Appellant did not breach agreement by failing to provide estoppel certificates and subordination agreements or by changing closing date

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This appeal concerns two contracts for the sale of a multi-tenant office park by Winterton, LLC (“Winterton”). The trial court granted a partial summary judgment to Investors against Winterton finding Winterton in breach of the contract and, following a trial on damages, entered a judgment against Winterton in the sum of $773,799.88. The trial court also granted summary judgment to Investors against Brown finding that the second contract did not become effective. Winterton appeals the trial court’s grant of partial summary judgment in favor of Investors, the trial court’s denial of Winterton’s cross-motion for summary judgment, and the trial court’s award of damages in favor of Investors and against Winterton. In addition, Brown appeals the trial court’s grant of summary judgment in favor of Investors, and the trial court’s denial of his motion for summary judgment and its grant of summary judgment in favor of Winterton. Winterton contends that the trial court erred in granting summary judgment in favor of Investors. In support of this claim, Winterton presents several issues, two of which are dispositive. Winterton’s restated issues are:

I. Whether the trial court erred by determining that Winterton breached its contract with Investors by failing to provide certificates of estoppel and subordination, non-disturbance and attornment agreements (“subordination agreements”).

II. Whether the trial court erred by determining that Winterton materially breached its purchase agreement with Investors by changing the closing date.

In addition, Brown, as Intervening Plaintiff/Appellant, presents three issues for our review. The first issue offered by Brown is the same issue we resolve in section I, above. Of the two remaining issues set forth by Brown, one is dispositive. Restated, the issue is:

III. Whether the trial court erred by determining that the contract between Winterton and Investors did not terminate or expire such that the contract between Winterton and Brown never came into effect.

Conclusion (slip op. at 19): We conclude that the trial court erred by entering summary judgment in favor of Investors and against Winterton. We conclude that Winterton did not breach the Purchase Agreement either by not providing estoppel certificates and subordination agreements to Investors or by changing the closing date. Thus, the trial court’s entry of summary judgment and damages in favor of Investors and against Winterton is reversed and summary judgment shall be entered in favor of Winterton. Further, we conclude that the trial court properly determined that the Purchase Agreement did not expire or terminate as required by the Back-up Purchase Agreement and, therefore, the Back-up Purchase Agreement did not come into effect. We affirm the trial court’s entry of summary judgment in favor of Investors and Winterton and against Brown.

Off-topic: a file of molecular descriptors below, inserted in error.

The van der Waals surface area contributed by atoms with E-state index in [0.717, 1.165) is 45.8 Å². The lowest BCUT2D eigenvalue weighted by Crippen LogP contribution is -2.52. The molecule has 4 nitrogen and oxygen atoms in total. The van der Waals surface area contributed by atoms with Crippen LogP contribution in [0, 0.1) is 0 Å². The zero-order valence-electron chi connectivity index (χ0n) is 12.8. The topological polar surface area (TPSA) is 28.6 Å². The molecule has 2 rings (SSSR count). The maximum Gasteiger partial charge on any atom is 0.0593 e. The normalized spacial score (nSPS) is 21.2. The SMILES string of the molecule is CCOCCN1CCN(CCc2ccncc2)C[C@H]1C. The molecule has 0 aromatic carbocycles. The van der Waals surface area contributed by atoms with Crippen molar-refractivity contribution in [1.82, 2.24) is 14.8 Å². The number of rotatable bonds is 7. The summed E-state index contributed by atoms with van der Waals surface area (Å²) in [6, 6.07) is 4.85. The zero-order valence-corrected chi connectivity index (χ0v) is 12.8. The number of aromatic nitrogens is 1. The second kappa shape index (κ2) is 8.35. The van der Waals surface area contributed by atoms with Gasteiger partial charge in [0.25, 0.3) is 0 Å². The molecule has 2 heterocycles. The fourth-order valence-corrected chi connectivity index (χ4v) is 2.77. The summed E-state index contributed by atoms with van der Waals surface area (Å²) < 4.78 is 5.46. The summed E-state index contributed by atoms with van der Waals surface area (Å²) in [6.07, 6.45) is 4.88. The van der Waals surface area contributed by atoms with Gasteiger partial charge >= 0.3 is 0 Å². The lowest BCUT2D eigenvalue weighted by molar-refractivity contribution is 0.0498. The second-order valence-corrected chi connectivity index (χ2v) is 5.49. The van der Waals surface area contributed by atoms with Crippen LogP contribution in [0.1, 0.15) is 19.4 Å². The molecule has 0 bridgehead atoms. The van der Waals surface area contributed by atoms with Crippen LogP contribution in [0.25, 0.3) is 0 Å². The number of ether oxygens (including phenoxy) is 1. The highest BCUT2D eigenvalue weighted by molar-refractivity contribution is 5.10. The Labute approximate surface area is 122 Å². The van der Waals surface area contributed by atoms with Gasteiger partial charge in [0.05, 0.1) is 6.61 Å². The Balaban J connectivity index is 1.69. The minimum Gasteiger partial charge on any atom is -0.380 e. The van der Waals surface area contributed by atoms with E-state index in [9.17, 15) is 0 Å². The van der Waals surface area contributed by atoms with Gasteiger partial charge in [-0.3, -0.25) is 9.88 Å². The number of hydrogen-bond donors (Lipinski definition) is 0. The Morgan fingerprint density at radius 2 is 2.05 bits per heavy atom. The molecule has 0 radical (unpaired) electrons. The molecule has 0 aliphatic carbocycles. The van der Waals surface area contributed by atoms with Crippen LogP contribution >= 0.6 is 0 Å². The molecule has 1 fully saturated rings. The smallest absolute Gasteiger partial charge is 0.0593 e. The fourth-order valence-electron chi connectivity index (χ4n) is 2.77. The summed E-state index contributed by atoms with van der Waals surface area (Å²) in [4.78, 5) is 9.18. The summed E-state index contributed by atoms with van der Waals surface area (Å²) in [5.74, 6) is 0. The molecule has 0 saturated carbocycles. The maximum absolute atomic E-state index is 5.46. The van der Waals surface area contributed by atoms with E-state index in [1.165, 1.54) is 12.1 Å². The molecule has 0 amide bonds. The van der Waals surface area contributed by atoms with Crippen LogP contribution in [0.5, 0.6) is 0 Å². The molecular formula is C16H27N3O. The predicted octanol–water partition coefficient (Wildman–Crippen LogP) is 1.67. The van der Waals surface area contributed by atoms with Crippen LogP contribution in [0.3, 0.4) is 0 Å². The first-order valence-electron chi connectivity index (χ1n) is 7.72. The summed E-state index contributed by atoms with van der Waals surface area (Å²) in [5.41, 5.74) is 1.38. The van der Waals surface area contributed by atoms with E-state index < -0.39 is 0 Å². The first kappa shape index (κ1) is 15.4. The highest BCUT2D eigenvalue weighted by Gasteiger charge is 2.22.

About Bose McKinney & Evans LLP

Bose McKinney & Evans LLP is a business law firm, headquartered in Indianapolis, Indiana, serving both publicly held and privately held businesses, governmental entities and high-growth industries. Our clients include Fortune 100 companies, international manufacturers, national and regional financial institutions, agribusinesses, sports teams, university-incubated start-ups, media, utilities, cities and schools, to name a few. We strive to build strong relationships with our clients as key business advisors, to exceed expectations in the quality of our work, to be knowledgeable about our clients’ businesses and sectors, to be responsive to service needs and to continually seek to improve the delivery of client services. Our ultimate focus is on our clients.
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